be patient, it happens to the best of us every once in a while, with experience and practice you'll get to know the quirks of all this stuff.

I'm sorry I somehow completely looked over your last post in here. You asked what the reason was that I needed a new blade. I primarily contour cut on Inkjet heat transfer paper (not ideal but it's paying my bills for now). The issue is that the blades got dull quickly and I had to keep increasing the force in order to go through the top layer. While that still worked, it caused the edges of the prints to be white (I guess the dull blade caused it to lose ink), but the bigger problem was it became impossible to use application tape to lift up the design. I learned that when forcing the blade too hard, it pushes the material deep into the backing paper making it impossible to use application tape.

Also, I'm realizing that these Chinese blades just don't work properly which is why the corners are lifting. I did some test cuts of squares and text and they were not accurate...pretty bad actually. I played with the offset and still couldn't get them to be accurate. I thought it might be the blade holder (which I oiled and cleaned) but I just tried the Clean Cut blades again and they cut the squares and text perfectly.

I ordered more Clean Cut blades yesterday and I will give it another shot with putting the blade deeper into the blade holder. If it still doesn't do the job, I'm thinking I may need to try 60 degree blades since the inkjet paper is thicker than most vinyl.

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9 minutes ago, mabscotthandyman said:

I cant remember when I changed my blade Orem graphtec blades. Still cuts clean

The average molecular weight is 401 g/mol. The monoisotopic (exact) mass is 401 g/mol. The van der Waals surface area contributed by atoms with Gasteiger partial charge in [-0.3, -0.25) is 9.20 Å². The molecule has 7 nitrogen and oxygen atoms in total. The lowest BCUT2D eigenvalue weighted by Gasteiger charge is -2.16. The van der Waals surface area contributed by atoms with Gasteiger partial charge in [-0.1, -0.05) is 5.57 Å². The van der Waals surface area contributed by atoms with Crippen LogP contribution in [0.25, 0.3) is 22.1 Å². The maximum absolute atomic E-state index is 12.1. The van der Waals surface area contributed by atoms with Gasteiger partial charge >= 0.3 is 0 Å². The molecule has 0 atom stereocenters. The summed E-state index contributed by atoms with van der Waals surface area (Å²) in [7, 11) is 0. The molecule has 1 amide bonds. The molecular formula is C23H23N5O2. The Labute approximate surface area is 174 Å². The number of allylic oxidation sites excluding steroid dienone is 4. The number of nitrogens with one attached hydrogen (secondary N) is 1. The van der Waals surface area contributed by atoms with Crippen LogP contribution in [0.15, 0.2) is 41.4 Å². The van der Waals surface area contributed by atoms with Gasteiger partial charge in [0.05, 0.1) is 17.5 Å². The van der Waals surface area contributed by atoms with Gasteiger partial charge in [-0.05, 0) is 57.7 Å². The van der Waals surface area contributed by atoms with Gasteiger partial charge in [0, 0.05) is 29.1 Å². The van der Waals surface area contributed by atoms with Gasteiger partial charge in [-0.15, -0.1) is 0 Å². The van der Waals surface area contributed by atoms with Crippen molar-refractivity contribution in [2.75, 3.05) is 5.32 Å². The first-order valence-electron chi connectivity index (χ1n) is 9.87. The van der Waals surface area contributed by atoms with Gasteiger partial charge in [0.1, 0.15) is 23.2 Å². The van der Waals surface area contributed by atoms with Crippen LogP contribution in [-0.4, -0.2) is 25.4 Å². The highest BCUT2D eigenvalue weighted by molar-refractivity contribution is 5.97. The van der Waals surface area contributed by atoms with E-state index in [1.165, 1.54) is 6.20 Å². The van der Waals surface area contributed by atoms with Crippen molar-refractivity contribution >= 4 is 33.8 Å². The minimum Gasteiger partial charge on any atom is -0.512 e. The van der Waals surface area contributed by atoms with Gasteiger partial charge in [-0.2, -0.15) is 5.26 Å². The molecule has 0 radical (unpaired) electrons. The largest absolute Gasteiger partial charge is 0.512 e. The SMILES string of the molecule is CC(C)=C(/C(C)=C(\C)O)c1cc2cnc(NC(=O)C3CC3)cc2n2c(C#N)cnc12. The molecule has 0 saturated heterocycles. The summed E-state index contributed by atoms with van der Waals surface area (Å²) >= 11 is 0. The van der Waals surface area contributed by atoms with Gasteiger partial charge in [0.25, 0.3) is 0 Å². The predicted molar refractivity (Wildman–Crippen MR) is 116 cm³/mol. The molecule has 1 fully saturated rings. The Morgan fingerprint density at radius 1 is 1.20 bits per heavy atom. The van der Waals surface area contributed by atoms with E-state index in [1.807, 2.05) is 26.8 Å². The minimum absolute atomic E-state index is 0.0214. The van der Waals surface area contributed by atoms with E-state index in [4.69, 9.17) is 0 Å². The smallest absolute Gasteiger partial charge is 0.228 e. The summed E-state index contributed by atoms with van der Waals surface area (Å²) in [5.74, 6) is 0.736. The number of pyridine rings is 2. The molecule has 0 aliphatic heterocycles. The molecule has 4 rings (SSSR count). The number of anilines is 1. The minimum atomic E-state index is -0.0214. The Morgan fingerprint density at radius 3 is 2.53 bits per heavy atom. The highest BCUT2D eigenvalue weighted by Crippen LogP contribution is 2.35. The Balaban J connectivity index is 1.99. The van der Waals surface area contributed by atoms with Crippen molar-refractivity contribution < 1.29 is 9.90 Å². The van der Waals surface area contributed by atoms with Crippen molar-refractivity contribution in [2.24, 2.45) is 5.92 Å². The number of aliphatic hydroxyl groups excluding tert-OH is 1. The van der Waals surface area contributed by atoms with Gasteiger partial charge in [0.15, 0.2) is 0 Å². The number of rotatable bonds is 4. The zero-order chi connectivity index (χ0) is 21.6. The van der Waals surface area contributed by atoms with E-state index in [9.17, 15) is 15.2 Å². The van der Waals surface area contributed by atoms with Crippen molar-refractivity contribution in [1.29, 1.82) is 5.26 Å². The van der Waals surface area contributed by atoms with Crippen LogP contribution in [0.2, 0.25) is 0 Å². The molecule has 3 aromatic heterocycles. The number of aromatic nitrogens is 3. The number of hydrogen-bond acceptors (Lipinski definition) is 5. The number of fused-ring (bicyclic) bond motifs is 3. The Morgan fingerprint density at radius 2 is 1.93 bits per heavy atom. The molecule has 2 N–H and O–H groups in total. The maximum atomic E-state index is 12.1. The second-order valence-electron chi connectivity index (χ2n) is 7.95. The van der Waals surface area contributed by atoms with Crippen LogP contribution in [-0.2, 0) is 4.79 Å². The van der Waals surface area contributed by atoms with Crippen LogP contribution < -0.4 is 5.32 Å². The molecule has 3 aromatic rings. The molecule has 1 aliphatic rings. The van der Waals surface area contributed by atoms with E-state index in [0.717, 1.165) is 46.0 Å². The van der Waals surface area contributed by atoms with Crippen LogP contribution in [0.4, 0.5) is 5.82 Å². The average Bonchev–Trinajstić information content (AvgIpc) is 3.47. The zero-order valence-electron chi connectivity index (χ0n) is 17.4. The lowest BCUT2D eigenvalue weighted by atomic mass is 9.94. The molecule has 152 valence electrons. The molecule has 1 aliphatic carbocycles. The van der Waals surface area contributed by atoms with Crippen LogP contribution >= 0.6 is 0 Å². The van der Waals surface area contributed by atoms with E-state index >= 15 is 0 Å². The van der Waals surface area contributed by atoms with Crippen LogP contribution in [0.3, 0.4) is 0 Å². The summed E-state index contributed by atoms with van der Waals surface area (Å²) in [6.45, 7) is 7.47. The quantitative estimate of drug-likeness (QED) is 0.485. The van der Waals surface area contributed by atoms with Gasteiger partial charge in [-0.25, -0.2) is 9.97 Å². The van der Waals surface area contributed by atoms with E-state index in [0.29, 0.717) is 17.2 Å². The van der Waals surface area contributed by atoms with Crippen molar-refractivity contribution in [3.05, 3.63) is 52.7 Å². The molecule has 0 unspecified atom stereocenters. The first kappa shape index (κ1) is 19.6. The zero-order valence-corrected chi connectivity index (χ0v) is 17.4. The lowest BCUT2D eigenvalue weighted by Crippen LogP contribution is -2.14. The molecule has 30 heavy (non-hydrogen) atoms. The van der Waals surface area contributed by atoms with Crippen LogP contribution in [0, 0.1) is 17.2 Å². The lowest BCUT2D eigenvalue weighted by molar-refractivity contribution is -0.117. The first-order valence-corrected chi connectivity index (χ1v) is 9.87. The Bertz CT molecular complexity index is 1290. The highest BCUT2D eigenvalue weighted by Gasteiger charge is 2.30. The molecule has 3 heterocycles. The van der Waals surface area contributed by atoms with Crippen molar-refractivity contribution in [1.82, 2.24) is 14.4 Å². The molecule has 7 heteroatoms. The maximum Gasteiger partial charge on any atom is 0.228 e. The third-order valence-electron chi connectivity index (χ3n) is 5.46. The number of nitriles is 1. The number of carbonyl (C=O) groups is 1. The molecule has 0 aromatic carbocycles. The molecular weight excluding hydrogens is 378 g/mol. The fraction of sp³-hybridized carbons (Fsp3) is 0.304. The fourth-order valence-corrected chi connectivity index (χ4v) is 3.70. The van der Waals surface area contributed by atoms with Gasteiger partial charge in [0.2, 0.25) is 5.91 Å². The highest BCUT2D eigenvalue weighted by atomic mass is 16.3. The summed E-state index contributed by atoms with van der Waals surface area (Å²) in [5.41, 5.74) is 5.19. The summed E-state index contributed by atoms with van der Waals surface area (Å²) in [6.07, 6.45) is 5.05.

graphtec super steel blades are great too - even more expensive than cc

 

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I probably don't cut every day, however I too have always used CC blades. They absolutely last longer. I always use scrap vinyl and do test cut until it is correct depth/pressure(TITAN 2). Learned the hard way after incorrect setting and ruining the cutting strip.

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17 minutes ago, bigmax said:

I probably don't cut every day, however I too have always used CC blades. They absolutely last longer. I always use scrap vinyl and do test cut until it is correct depth/pressure(TITAN 2). Learned the hard way after incorrect setting and ruining the cutting strip.

I have been known to do that a time or two ... or even didn't pay attention where 0,0 was actually at and had the blade cutting into the strip. Ugh! What a nightmare. For that reason, I always have a spare cutting strip, and when I have to use one, I make sure to order another to have on hand. You'd think I'd learn my lesson by now. :lol: